Conflict Resolution

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Educators and educational institutions should train and teach all educators nonviolent communication and the effectiveness of communicating using the 3 R’s. As diverse families and children continue to grow in every educational institution are the country, it is integral that positive communication is used to bridge together and promote inclusivity, equality, and compassion in our society.

My personal workplace challenges involve a particular seasoned teacher who has been working for my school for 8-10 years and has clearly rejected my promotion as a head teacher. This teacher has a selective perspective on the different requirements and responsibilities that teachers have at our school. for the most part Wendy (let’s call her) thinks that teachers at my school are given too much work and so Wendy may decide not to complete responsibilities in a timely manner or negate to do them at all. She often refers to the old way of doing things or referring to years earlier when fewer responsibilities were required for preschool or headstart teachers. Wendy only pays attention to “information that is consistent with her schema” (O’Hair, 2015, p.38). However, when I was selected as head teacher at our school she had a public meltdown and questioned why she wasn’t given the position. At the time, I didn’t address the conflict with Wendy because she demonstrated she was in no mood to talk about it and was very upset that she wasn’t chosen.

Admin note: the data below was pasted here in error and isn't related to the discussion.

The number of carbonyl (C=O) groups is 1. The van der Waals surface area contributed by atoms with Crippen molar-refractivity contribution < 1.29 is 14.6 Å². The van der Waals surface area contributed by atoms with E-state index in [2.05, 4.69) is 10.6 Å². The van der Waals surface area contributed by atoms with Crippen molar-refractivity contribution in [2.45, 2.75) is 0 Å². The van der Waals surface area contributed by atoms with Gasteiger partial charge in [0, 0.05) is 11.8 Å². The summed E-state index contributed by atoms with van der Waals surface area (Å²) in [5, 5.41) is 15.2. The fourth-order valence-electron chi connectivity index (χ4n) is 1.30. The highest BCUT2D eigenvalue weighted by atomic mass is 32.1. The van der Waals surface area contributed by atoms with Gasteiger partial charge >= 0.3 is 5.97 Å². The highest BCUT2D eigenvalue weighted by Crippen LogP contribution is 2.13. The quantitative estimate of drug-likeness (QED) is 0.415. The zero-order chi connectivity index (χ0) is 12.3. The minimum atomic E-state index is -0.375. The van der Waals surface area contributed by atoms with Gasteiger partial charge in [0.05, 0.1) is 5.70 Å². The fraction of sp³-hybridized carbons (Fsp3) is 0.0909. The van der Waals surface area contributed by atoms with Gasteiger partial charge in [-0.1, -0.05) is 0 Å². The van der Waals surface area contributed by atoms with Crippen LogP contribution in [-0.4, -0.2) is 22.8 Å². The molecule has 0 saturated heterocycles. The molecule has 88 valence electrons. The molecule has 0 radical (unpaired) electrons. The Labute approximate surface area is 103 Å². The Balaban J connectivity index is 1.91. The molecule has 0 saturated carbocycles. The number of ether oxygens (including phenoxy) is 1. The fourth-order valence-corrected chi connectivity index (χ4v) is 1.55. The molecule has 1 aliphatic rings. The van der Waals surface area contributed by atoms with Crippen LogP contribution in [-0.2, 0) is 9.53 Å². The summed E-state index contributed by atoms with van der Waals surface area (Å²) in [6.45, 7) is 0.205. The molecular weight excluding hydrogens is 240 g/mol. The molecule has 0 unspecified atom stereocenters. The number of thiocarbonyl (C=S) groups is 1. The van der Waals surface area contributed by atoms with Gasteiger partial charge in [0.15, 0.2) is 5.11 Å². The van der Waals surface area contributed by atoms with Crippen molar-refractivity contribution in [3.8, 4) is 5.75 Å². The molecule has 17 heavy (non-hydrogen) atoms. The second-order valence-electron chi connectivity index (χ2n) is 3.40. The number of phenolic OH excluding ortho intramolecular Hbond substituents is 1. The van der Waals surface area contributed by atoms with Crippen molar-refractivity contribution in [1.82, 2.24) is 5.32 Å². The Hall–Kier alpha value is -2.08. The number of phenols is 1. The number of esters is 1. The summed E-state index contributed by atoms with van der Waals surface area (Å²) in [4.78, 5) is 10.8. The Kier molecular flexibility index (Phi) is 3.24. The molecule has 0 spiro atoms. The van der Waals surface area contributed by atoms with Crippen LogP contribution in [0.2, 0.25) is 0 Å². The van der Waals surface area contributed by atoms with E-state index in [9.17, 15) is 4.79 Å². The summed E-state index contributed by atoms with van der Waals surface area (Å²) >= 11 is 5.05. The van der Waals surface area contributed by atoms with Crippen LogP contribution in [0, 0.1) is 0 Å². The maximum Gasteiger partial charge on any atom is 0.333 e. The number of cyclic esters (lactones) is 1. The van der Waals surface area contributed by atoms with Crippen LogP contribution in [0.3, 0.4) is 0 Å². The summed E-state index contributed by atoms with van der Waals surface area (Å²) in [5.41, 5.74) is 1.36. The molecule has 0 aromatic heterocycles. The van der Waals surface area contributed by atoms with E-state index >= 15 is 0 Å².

Image result for conflict resolutionNow that I am more familiar with effective conflict resolution strategies, she and I could have benefited from nonviolent communication. Dr. Rosenberg describes nonviolent communication to be a compassionate way of “both speaking and listening which leads us to give from the heart, connecting us with ourselves and with each other which allows natural compassion to flourish” (p.1). I believe that going through the steps of clearly stating what was observed without criticism or judgment by simply stating what is happening would have started a great conversation between us. Stating how she felt regarding this action (again without judgment or criticism) and clearly stating what she needed connecting it to her feeling would have helped her sort through her emotions. It would also have given me the opportunity to hear her, feel compassion, and express my own concerns. In addition, I would have also used productive conflict to figure out how to best resolve this matter and involve her in resolving this conflict. Using productive conflict may clarify each other’s thinking regarding the issue under discussion.

What would you do and what strategies might you use?





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